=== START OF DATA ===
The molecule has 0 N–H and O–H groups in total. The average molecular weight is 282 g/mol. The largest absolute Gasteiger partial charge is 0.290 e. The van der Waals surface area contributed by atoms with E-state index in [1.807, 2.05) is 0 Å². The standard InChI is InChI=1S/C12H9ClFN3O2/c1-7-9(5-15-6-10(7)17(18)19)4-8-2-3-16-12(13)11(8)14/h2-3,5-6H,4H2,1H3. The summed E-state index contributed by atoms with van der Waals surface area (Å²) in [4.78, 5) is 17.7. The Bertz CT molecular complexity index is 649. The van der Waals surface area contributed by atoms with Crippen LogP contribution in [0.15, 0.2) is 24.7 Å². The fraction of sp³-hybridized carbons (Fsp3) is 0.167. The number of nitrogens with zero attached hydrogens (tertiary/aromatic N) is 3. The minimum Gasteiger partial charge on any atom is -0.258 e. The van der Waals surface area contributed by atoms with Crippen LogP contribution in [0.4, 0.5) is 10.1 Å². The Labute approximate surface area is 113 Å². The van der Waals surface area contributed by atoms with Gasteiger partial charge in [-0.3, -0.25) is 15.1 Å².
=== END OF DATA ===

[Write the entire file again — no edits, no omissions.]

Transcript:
The molecule has 0 N–H and O–H groups in total. The average molecular weight is 282 g/mol. The largest absolute Gasteiger partial charge is 0.290 e. The van der Waals surface area contributed by atoms with E-state index in [1.807, 2.05) is 0 Å². The standard InChI is InChI=1S/C12H9ClFN3O2/c1-7-9(5-15-6-10(7)17(18)19)4-8-2-3-16-12(13)11(8)14/h2-3,5-6H,4H2,1H3. The summed E-state index contributed by atoms with van der Waals surface area (Å²) in [4.78, 5) is 17.7. The Bertz CT molecular complexity index is 649. The van der Waals surface area contributed by atoms with Crippen LogP contribution in [0.15, 0.2) is 24.7 Å². The fraction of sp³-hybridized carbons (Fsp3) is 0.167. The number of nitrogens with zero attached hydrogens (tertiary/aromatic N) is 3. The minimum Gasteiger partial charge on any atom is -0.258 e. The van der Waals surface area contributed by atoms with Crippen LogP contribution in [0.4, 0.5) is 10.1 Å². The Labute approximate surface area is 113 Å². The van der Waals surface area contributed by atoms with Gasteiger partial charge in [-0.3, -0.25) is 15.1 Å².